Commonwealth Secretariat Small States Global Meeting
A Regular Small States Meeting
Feasibility of the Commonwealth
convening periodic global meetings
of small states representatives
Mr. David Peretz
• Existing meetings and fora
• Potential value of an additional meeting
• Issues for discussion
• Aims and outputs
• Attendance and format
• Periodicity, location and timing
• Emerging views from questionnaire answers
Existing meetings and fora
• In 1983, a Commonwealth Consultative Group ‘s proposals led to
formation of the Commonwealth Ministerial Group on Small States
which used to meet in the wings of the Commonwealth Heads of
Government meetings. This group no longer meets, apart from occasional
meetings of High Commissioners in London.
• The April 2000 report of a Joint World Bank and Commonwealth
Secretariat Task Force on Small States led to the establishment of the
annual Small States Forum by the World Bank – which continues to meet
for a few hours each year in the margins if the Bank/Fund Annual
• The adoption of the Mauritius Strategy in 2005, led the UN to dedicate
one day as Small Island Developing States (SIDS) day during the annual
Council on Sustainable Development (CSD) deliberations. In 2007 no SIDS
day was held, and in 2008 it was only a side event during the CSD
• In the WTO there are Dedicated Sessions on issues relating to small
vulnerable economies in the Committee on Trade and Development.
Potential value of an additional
• It would supplement the more narrowly focused WTO and
UN SIDS meetings, by providing a forum at which the
complete range of issues of concern to small states could
• It would provide a forum, like the present meeting, at
which issues could be discussed at greater length and in
greater depth than is possible at the annual World Bank
Small States Forum.
• It would replace the now defunct Commonwealth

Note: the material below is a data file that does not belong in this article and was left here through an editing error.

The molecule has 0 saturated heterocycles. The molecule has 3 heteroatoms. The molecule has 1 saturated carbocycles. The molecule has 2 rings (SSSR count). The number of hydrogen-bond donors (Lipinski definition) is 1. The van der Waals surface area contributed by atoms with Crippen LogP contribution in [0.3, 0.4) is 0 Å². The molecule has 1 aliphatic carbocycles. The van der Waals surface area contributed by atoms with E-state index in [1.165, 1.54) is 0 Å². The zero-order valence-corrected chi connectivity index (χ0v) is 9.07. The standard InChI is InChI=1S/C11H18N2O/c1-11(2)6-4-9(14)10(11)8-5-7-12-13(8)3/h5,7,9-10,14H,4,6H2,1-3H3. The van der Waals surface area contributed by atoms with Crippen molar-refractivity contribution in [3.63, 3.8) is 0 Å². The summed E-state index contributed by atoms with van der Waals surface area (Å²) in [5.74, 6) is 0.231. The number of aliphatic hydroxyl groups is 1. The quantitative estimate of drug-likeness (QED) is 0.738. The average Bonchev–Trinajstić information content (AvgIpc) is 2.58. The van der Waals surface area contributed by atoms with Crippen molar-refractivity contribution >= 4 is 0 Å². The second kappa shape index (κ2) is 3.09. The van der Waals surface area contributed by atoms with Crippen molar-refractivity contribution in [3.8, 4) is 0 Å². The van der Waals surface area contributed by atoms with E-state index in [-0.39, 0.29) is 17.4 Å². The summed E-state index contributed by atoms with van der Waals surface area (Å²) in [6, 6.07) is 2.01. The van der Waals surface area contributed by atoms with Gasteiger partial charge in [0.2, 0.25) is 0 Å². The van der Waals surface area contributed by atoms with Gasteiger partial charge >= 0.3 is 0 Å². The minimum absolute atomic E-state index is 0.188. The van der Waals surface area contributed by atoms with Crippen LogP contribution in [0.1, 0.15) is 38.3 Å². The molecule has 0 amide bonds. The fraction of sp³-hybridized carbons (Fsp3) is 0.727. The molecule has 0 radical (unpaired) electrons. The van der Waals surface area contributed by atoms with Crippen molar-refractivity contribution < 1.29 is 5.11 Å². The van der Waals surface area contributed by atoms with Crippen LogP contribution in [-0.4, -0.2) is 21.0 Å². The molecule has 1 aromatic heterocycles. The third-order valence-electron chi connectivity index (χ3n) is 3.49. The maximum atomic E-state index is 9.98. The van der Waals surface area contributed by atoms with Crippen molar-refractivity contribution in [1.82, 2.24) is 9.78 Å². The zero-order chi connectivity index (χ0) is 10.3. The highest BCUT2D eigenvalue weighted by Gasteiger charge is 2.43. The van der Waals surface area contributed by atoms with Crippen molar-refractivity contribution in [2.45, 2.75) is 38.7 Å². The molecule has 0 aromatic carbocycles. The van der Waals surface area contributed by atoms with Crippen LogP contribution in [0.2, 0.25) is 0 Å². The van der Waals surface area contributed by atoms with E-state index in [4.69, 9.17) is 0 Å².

Ministerial Group on Small States as a forum for
considering and agreeing messages about the special needs
and concerns of small states to be conveyed to CFMM,
CHOGM, to the international institutions and to the global
community – for example to meetings of the G8 and G20.
Issues for discussion
• 2006 review of 2000 Task Force report identifies
14 areas as critical for small states development,
ranging from adjustment to new trade regimes
and economic management to governance,
security and crime and regional cooperation.
• Could discuss all these themes and others.
• Sensible to choose particular themes for
particular meetings – such as focus of current
meeting on implications of global crisis
Critical areas identified in 2006 review
• Adjustment to new trade regimes.
• Economic management and public finance.
• Education and strengthening the knowledge base.
• Private sector development.
• Financial sector development and regulation.
• Governance and capacity building.
• Security and crime.
• Environment and sustainable development.
• Managing natural resource endowments.
• Disaster insurance and risk management.
• Debt management and relief.
• Youth unemployment.
• Regional cooperation.
Potential aims and outputs
• It could serve as a forum where small developing states and the
international institutions and donors that provide advice and help
can share experiences and learn from each other how best to
address their particular vulnerabilities. The work of the Small
States Network for Economic Development will be relevant.
• It would provide an opportunity – like the present meeting - for
small states to discuss the impact and challenges they face as a
result of major global developments - political, economic, financial,
environmental, and other.
• It could agree and deliver messages, advocacy, on behalf of small
states. Within the Commonwealth to CFMM and CHOGM. But also
to relevant global meetings, including the G7/8 and G20; to the UN;
and to international institutions such as the World Bank, IMF and
WTO and their governing bodies.
Attendance and format
• Should involve non-Commonwealth as well as
Commonwealth small states, for maximum value
• Probably useful to involve international
organisations and IGOs.
• 1 ½ to 2 days to give more time for discussion
than annual World Bank forum.
• Probably senior official rather than ministerial
• A combination of presentations, plenary
discussion and break out sessions.
Periodicity, location and timing
• Advantages of association with another
existing meeting, but probably not a realistic
• Every 2 years, rather than every year?
• London, at least for initial meeting. Possibly
• February, July, or November?
Initial views from answers to
• Only 7 replies so far.
• But appears to be considerable support for
• Will analyse when have more complete set of